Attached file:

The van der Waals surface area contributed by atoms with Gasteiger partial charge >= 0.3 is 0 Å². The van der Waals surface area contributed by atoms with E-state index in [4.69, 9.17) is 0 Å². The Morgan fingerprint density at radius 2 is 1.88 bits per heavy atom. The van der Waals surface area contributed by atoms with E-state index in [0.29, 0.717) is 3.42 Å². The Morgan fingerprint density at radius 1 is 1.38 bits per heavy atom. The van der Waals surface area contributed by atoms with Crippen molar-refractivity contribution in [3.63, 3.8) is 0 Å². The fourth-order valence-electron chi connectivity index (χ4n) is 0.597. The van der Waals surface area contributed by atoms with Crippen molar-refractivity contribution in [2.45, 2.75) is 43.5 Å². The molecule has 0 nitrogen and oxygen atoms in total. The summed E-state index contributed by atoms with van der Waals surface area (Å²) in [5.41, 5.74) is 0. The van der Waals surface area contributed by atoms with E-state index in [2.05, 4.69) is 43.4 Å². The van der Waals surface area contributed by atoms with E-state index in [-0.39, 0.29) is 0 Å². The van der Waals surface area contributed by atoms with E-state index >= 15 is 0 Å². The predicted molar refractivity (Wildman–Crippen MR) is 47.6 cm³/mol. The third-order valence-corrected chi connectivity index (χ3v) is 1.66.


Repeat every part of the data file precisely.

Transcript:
The van der Waals surface area contributed by atoms with Gasteiger partial charge >= 0.3 is 0 Å². The van der Waals surface area contributed by atoms with E-state index in [4.69, 9.17) is 0 Å². The Morgan fingerprint density at radius 2 is 1.88 bits per heavy atom. The van der Waals surface area contributed by atoms with E-state index in [0.29, 0.717) is 3.42 Å². The Morgan fingerprint density at radius 1 is 1.38 bits per heavy atom. The van der Waals surface area contributed by atoms with Crippen molar-refractivity contribution in [3.63, 3.8) is 0 Å². The fourth-order valence-electron chi connectivity index (χ4n) is 0.597. The van der Waals surface area contributed by atoms with Crippen molar-refractivity contribution in [2.45, 2.75) is 43.5 Å². The molecule has 0 nitrogen and oxygen atoms in total. The summed E-state index contributed by atoms with van der Waals surface area (Å²) in [5.41, 5.74) is 0. The van der Waals surface area contributed by atoms with E-state index in [2.05, 4.69) is 43.4 Å². The van der Waals surface area contributed by atoms with E-state index in [-0.39, 0.29) is 0 Å². The van der Waals surface area contributed by atoms with E-state index >= 15 is 0 Å². The predicted molar refractivity (Wildman–Crippen MR) is 47.6 cm³/mol. The third-order valence-corrected chi connectivity index (χ3v) is 1.66.